Welcome to the Jungle – The Calais Migrant Camp

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Aerial view of a makeshift camp
Aerial view of a makeshift camp as containers (rear) are put into place to house several hundred migrants living in what is known as the "Jungle", a squalid sprawling camp in Calais, northern France, January 17, 2016. REUTERS/Pascal Rossignol TPX IMAGES OF THE DAY - RTX22RMK
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Farmers and truckers have decided to blockade the French port of Calais because of the constantly growing Calais migrant camp. The protest has been going on since at least the 5th of September and highlights rising tensions. Port workers and even the mayor of Calais are also participating in the protest.

Conditions in the migrant camp can only be described as horrid. Sanitation and proper plumbing is non-existent. Pure desperation defines those willing to go through so much in hopes of illegally reaching the UK.

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Protesters block the main roads into Calais

The Port of Calais and EuroTunnel say that the protests are not causing disruptions for travelers, though news sources claim the contrary. Both the Port of Calais and EuroTunnel advise travelers to follow “alternate routes.”

The United Kingdom has announced it will fund a wall in Calais to further help curb illegal immigration.

The French government has vowed to shutdown the Calais migrant camp, but many doubt their ability to do so. Migrants hoping to hitch a ride to the UK have been squatting in unoccupied land around Calais since 1999.

A video shows how bad it really is. In the video, desperate migrants attempt to forcefully overwhelm lorries heading for the United Kingdom.

How’d it get so bad?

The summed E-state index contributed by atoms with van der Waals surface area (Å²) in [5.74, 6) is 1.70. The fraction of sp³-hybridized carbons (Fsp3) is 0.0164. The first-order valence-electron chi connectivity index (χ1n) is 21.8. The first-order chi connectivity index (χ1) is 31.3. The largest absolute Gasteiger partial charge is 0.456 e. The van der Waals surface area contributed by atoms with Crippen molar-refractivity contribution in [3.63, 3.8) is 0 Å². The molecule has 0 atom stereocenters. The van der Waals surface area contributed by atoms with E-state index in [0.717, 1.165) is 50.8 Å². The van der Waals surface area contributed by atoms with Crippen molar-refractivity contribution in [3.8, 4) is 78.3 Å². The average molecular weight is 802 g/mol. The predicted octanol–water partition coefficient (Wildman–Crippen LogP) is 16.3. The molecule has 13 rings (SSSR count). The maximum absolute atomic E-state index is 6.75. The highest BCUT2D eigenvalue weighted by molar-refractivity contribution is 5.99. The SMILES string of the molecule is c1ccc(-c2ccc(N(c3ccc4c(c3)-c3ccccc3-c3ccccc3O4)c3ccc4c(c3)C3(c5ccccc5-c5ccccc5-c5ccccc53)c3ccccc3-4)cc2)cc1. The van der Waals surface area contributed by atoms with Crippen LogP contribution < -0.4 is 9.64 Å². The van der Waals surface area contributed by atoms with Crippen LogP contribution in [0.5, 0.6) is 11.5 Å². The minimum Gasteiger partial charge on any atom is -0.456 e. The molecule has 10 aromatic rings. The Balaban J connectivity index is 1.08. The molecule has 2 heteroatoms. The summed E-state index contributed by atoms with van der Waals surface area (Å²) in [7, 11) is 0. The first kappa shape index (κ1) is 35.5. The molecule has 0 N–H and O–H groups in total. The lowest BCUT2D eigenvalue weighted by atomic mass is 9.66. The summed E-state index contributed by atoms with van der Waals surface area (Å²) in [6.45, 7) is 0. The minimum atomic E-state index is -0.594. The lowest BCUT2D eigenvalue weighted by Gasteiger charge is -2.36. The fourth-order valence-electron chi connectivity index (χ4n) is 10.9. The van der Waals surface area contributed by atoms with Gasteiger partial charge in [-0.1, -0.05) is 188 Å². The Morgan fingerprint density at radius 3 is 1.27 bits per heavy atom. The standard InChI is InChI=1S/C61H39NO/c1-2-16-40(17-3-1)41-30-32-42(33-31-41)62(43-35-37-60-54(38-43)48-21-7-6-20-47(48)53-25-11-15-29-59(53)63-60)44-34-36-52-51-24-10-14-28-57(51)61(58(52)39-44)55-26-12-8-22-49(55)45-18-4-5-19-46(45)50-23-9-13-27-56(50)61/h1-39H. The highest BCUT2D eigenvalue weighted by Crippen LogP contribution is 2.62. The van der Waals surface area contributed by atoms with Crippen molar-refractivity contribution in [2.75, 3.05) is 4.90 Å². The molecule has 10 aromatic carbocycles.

Migrants hoping to reach the UK have been hitching a ride through Calais for more than a decade. The Le Touquet accord, signed in 2003, allows British immigration officials to carry out border functions at Calais. France’s government has said that the treaty will not be affected by the recent Brexit vote.

Cultural differences between the people of Calais and the refugees and migrants who occupy the Calais migrant camp, often called “the Jungle,” makes assimilation difficult. The camp is completely segregated from the French community of Calais, which further increases tensions between residents. Even French law is difficult, if not impossible, to uphold within the camp.

The combination of segregation and combative attitudes means Calais’ migrant camp is effectively blocked out from the rest of the world. Aid groups are sometimes able to bring relief to the people who live there, but the situation is often too dangerous for aid workers to enter.

How can such a place be allowed to exist in a country that has established law and order and basic standards of living? It’s something that shouldn’t go unnoticed.

The Syrian Civil War and proceeding migrant crisis has only served to balloon the camp and worsen preexisting issues.

Calais Migrant Camp Incidents

The Calais migrant camp has had numerous notable incidents occur.

A fire burns at the Calais migrant "Jungle" camp after the 2015 Paris terrorist attacks
A fire burns at the Calais migrant “Jungle” camp after the 2015 Paris terrorist attacks

In November 2015, unknown arsonists set fire to parts of the Calais migrant camp in retaliation for refugees’ perceived involvement in the 2015 Paris attacks.

YouTube features hundreds of unconfirmed videos from within the camp that show hateful attitudes towards the west and extreme violence.

The following video is graphic in nature. Viewer discretion is advised.

Just five short days ago, migrants in Calais threw a log through a motorist’s windshield in what police believe was a distraction for a human smuggling operation.

Building a Wall: Politicians Divided

UK immigration minister Robert Goodwill told a Parliamentary committee Tuesday that a wall will be built in an attempt to secure the Calais roadways. The Calais wall will be 4 meters high, a kilometer long, and cost 1.9 million pounds. The wall is part of a larger 17 million pound Anglo-French effort to curb illegal immigration.

Migrants scaling a fence in Calais
Migrants scaling a fence in Calais

The plan for “the great wall of Calais” has already started garnishing criticism from aid groups and the opposition alike. Critics believe that desperate migrants will just walk down the road to get around the wall, as they have been doing with the fences that are already in place.

They believe the best way to remedy the situation in Calais is to deal with the root problem and help house and settle the migrants and refugees in the camp. That effort, however, may prove more difficult than building a wall.


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